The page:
Canine Hip Dysplasia and Hip Scoring
What is Hip Dysplasia?
Hip Dysplasia (or HD) is where a dog’s hip joint does not form a perfect fit. As a puppy ages, it has a lot of growing to do before it reaches its final size. During this period of growing the hip joint may experience some abnormal growth, which is what causes this imperfect fit. This can range anywhere from only slightly off perfect to so severe the joint is unable to fit together. Once the dog has finished growing, depending on the degree of change in the hips, this can lead to the joints having more wear and tear and, over the years, leading to a dog that didn’t show signs of HD when young to start having symptoms when older.
HD is a common orthopedic problem in all dogs and is both hereditary and environmental. While it is often more common in larger breeds it can be found in various sized dogs/breeds.
What causes Hip Dysplasia?
Hip Dysplasia can be rather complex as it’s affected by both hereditary and environmental factors. There is no genetic testing for HD as it is thought that multiple genes may contribute to this, rather than just one or two. Instead breeding dogs can have their hips scored on how well they are formed, this will be explained below. Breeding multiple dogs with higher hip scores will likely increase the risk of puppies developing HD and breeding dogs with lower scores will likely decrease the risk. However as environmental factors also contribute to HD it is possible to have puppies from parents with low scores develop HD as well as a puppy from parents with higher scores not developing HD. The environmental factors that are thought to affect HD include improper or unbalanced diet, being kept overweight, high impact/excessive exercise, injury and early neutering. These can all play their part on how a puppy’s hips may turn out.
In the British Veterinary Association’s 2014 Canine Hip Dysplasia Leaflet they describe the causes of HD as follows “In simple terms the genetic code is rather like an architect’s plan (genotype), while the environment is like the builder and his materials (phenotype). In HD the architect has made some errors but the builders have a great influence on how things finally look and function.” (BVA, C.H.D Leaflet 2014)
What are breeders doing about Hip Dysplasia?
As explained above there is no genetic test for HD, however the Kennel Club and the British Veterinary Association came together to create a scheme where owners and breeder can have their adult dog’s hips x-rayed and sent away for scoring.
While any vet can take the x-ray, some breeders will travel to use more experienced vets as the dog must be positioned just right to be scored properly and improper placement will make scoring harder and may even be refused.
Once an x-ray has been taken, it is sent to the BVA where a panel will look at nine different points on each hip and give it a score on how close to perfect it looks on the x-ray. The lower the score the closer it is, with the lowest score being 0 and the highest score being 53 per hip. These two hips scores are added together to get the total score, which can range up to 106. Results are given for both hips and the paper work will break this down further, showing what each point on the hip scored.
The results will also be displayed on the Kennel Club Health Test Finder and will show the score for both hips together and singular. For example, it may look like this: BVA/KC Hip Dysplasia Scheme 3/2 = 5. This would be a total hip score of 5 with the left hip being scored 3 and the right scored a 2.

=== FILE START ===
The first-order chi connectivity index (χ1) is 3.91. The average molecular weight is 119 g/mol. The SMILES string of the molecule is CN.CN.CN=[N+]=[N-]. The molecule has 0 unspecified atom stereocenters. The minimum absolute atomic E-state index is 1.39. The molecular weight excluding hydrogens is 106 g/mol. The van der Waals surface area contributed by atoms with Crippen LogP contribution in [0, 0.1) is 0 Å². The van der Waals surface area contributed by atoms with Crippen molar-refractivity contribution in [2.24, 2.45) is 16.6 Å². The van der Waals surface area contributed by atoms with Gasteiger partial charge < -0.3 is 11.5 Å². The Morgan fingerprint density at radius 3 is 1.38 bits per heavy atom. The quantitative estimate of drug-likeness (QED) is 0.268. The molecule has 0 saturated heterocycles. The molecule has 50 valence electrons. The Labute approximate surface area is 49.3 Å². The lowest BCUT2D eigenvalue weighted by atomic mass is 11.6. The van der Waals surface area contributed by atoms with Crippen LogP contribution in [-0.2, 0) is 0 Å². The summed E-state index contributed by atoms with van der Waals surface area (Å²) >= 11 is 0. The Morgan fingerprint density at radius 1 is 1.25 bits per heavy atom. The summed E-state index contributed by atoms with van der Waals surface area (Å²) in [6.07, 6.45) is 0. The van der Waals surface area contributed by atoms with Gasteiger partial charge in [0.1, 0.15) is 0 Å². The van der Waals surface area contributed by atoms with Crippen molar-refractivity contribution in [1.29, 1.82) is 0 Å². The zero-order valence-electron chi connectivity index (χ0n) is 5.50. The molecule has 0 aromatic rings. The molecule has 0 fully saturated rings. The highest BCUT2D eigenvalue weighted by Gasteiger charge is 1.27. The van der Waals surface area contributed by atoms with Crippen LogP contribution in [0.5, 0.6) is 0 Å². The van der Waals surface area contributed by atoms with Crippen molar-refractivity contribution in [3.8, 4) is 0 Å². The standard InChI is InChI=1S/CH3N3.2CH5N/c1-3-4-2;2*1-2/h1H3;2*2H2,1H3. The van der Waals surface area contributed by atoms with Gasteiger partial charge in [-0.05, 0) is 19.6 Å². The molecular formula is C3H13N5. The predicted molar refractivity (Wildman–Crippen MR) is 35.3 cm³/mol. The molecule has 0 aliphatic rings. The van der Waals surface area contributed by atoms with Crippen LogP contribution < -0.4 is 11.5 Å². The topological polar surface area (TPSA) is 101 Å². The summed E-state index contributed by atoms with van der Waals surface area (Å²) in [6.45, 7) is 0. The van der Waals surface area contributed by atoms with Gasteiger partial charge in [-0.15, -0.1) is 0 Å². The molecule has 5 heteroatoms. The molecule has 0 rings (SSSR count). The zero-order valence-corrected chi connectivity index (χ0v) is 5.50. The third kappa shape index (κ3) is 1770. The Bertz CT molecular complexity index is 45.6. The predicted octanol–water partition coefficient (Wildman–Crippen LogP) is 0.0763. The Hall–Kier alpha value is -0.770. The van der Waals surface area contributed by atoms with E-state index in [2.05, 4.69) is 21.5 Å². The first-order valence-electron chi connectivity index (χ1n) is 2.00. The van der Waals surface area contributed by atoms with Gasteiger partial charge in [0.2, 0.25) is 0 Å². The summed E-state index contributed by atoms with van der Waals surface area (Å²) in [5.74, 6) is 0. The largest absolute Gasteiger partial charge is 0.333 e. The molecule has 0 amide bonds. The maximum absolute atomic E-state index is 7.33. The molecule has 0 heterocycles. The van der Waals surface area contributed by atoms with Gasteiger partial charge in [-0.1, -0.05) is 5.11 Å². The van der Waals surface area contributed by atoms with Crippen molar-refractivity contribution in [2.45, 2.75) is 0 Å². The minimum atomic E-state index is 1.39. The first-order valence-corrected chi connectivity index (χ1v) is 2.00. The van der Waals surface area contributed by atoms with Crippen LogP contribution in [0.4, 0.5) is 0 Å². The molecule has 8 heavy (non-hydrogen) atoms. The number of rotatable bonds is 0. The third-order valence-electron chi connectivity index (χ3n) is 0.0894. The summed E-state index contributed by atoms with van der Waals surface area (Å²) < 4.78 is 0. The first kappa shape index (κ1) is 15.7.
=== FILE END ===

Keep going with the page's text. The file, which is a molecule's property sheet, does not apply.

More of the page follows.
So once a breeder has scored their dogs, they will then use this score when looking at potential breeding partners, along with all the other things a breeder may consider such as other health test results, temperament, the pedigrees, conformation, working ability etc. The idea is for breeders to aim to lower the scores over the generations.
We are very proud to say that all club members are required by our code of ethics to have their breeding dog’s hip scored. Due to the combined efforts of the breeders of Swedish vallhunds in the UK , our breed's average scores have continued to lower over the years.
How is Hip Dysplasia Diagnosed and Treated?
As HD can vary in its severity, the symptoms a dog displays can also range from a change in gait (movement), obvious lameness, unwilling to exercise, stiffness, trouble getting up and pain when the joint is moved.
First your vet will likely give your dog a physical once over, where they stretch and move the legs to check for pain or reduced movement. Then, if HD is suspected, they will take an X-ray to check the formation of the hip joint. The will confirm whether the dog has Hip Dysplasia or not and how mild or severe it is.
Treatment will depend on how mild or severe the case is, with cases ranging from only requiring management of weight/exercise with joint supplements to requiring pain and anti-inflammatory treatment. In more severe cases vets may advise surgery.
What can puppy buyers do?
When looking to add a Swedish Vallhund puppy to your home, you should only get a puppy from a litter where the parents have been hip scored. Your breeder should be happy to show you the result certificates of both mum and dad. You can also check the results online, using the Kennel Club website.
Keep your dogs at a healthy weight and avoiding high impact exercise while young pups are still growing is also good advice. If you wish, you could also have your adult Vallhund hips scored, even if you don’t plan to breed. Providing they are microchipped and you have their KC registration document, their hip score will be added to the breed’s records and used to calculate the breeds mean score.
Below is a copy of the certificate a hip scored dog will have.
Canine Hip Dysplasia Leaflet by the British Veterinary Association, 2014
Interpretation and use of BVA/KC hip scores in dogs by Ruth Dennis, 2012